Review by Gordon Justesen
Colin Farrell, Forest Whitaker, Radha Mitchell, Katie Holmes, Kiefer Sutherland
Director: Joel Schumacher
Audio: Dolby Digital 5.1, French Dolby Digital 5.1, Spanish Dolby Surround
Video: Anamorphic Widescreen 2.35:1, Full Screen 1.33:1
Studio: 20th Century Fox
Features: See Review
Length: 81 Minutes
Release Date: July 8, 2003
it funny? You hear a phone ringing, and it could be anybodyÖbut a ringing
phone has to be answered, doesnít it?Ē
denying Colin Farrellís fast and furious rise to superstardom. Few actors have
been able to shoot right to the top so quickly, and itís easy to suggest that
as a result of his performance in Phone
Booth, Farrell will become one of the top leading men in the movies. This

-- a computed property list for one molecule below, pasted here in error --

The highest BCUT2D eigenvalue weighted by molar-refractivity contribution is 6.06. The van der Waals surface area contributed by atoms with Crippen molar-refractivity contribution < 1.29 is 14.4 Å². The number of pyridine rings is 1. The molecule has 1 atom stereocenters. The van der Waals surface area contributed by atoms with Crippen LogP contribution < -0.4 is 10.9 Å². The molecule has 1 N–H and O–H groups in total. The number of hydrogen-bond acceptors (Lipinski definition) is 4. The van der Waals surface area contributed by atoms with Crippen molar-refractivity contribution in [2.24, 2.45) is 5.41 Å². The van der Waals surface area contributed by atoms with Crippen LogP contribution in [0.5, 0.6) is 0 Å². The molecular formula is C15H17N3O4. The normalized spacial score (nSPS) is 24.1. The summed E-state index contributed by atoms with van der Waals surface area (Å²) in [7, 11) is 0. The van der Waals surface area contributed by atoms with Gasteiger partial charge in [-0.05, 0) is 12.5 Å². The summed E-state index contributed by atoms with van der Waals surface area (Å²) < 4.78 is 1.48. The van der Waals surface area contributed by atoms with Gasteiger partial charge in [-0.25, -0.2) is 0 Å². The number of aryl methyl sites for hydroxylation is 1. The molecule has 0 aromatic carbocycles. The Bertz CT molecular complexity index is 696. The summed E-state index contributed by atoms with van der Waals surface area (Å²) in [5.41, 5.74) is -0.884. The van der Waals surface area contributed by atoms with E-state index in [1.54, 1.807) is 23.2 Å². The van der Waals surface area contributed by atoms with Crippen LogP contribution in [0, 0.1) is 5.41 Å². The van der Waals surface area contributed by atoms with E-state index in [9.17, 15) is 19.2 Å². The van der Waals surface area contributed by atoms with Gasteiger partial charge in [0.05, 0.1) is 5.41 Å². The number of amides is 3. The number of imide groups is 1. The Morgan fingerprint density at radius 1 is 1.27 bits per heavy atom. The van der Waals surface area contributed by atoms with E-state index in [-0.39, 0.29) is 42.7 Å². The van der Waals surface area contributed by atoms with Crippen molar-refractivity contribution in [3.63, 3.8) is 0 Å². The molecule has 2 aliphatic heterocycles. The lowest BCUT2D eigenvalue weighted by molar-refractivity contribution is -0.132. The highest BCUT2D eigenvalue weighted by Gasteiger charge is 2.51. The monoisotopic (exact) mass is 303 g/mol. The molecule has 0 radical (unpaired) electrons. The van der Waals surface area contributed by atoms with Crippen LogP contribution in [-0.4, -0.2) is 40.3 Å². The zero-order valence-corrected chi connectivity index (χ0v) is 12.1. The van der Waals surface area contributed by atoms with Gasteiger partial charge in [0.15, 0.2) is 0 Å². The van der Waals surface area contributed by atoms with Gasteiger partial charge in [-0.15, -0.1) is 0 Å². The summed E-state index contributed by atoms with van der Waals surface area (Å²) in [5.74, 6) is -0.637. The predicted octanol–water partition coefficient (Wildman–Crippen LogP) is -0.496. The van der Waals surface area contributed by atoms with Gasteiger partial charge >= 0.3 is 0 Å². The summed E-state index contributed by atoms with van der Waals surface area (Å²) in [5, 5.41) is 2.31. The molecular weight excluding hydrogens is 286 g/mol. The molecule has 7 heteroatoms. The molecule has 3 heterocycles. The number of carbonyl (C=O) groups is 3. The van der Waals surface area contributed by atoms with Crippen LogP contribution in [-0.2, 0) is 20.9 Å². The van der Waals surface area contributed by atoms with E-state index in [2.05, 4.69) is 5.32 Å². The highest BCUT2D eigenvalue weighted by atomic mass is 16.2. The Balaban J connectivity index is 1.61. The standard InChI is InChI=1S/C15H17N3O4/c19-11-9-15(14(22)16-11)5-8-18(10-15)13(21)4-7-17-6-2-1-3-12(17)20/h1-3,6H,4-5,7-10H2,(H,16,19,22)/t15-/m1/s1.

live wire of a thriller, which reunites Farrell with Tigerland
director Joel Schumacher, is a uniquely executed movie exercise. In
addition, it is also something of a morality play, with the setting confined to
one area, a phone booth, for nearly the entire movie. And for Farrell, it
provides the ultimate breakthrough role, as his character is the subject of the
movieís every minute.
The story, set in
Manhattan, centers around Farrellís Stu Shepard, a fast-talking, ultra-sleazy
publicist whose entire process of maneuvering is based on a cycle of lies.
Always on his cell phone, Stuís endless business calls are a part of this
cycle. He is married, but being the kind of person he is, Stu is consistently on
the lookout for something a little extra. Each day, he makes certain to call his
favorite client, and potential mistress, Pam (Katie Holmes), from the phone
booth located at 53rd and 8th. His reason for calling from
there is that his wife oversees the cell phone bills. After calling Pam to set
up an intimate rendezvous, Stu answers the ringing phone, thinking itís her,
but it isnít.
The voice, on the
other end of the line is that of a harsh, sinister individual who insists that
he is watching Stuís every move. Stu, at first, takes the whole charade for a